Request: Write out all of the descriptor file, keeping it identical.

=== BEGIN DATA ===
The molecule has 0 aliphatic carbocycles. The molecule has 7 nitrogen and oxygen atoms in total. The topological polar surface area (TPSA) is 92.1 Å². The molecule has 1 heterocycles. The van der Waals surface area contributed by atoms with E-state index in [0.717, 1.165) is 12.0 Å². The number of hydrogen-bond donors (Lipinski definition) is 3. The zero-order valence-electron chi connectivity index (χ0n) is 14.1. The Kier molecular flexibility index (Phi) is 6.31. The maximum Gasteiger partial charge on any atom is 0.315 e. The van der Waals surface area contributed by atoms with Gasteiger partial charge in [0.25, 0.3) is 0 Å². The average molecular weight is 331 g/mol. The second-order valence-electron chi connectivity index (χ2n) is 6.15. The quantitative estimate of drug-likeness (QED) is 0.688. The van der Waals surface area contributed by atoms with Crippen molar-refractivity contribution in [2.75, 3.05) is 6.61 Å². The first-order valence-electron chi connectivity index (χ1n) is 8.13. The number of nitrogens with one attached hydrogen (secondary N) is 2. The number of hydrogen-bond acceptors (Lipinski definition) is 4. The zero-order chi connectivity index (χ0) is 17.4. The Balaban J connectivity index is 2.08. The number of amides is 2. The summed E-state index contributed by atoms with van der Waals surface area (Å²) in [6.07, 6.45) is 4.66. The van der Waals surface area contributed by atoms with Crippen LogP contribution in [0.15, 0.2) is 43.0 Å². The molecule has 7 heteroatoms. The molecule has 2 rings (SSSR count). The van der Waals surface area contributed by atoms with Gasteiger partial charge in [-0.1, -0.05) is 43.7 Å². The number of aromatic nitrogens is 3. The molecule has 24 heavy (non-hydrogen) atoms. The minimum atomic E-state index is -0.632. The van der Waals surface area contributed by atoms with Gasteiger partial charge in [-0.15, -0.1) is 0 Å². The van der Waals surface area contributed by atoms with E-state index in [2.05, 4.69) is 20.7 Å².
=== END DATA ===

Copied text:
The molecule has 0 aliphatic carbocycles. The molecule has 7 nitrogen and oxygen atoms in total. The topological polar surface area (TPSA) is 92.1 Å². The molecule has 1 heterocycles. The van der Waals surface area contributed by atoms with E-state index in [0.717, 1.165) is 12.0 Å². The number of hydrogen-bond donors (Lipinski definition) is 3. The zero-order valence-electron chi connectivity index (χ0n) is 14.1. The Kier molecular flexibility index (Phi) is 6.31. The maximum Gasteiger partial charge on any atom is 0.315 e. The van der Waals surface area contributed by atoms with Gasteiger partial charge in [0.25, 0.3) is 0 Å². The average molecular weight is 331 g/mol. The second-order valence-electron chi connectivity index (χ2n) is 6.15. The quantitative estimate of drug-likeness (QED) is 0.688. The van der Waals surface area contributed by atoms with Crippen molar-refractivity contribution in [2.75, 3.05) is 6.61 Å². The first-order valence-electron chi connectivity index (χ1n) is 8.13. The number of nitrogens with one attached hydrogen (secondary N) is 2. The number of hydrogen-bond acceptors (Lipinski definition) is 4. The zero-order chi connectivity index (χ0) is 17.4. The Balaban J connectivity index is 2.08. The number of amides is 2. The summed E-state index contributed by atoms with van der Waals surface area (Å²) in [6.07, 6.45) is 4.66. The van der Waals surface area contributed by atoms with Crippen LogP contribution in [0.15, 0.2) is 43.0 Å². The molecule has 7 heteroatoms. The molecule has 2 rings (SSSR count). The van der Waals surface area contributed by atoms with Gasteiger partial charge in [-0.1, -0.05) is 43.7 Å². The number of aromatic nitrogens is 3. The molecule has 24 heavy (non-hydrogen) atoms. The minimum atomic E-state index is -0.632. The van der Waals surface area contributed by atoms with Gasteiger partial charge in [-0.15, -0.1) is 0 Å². The van der Waals surface area contributed by atoms with E-state index in [2.05, 4.69) is 20.7 Å².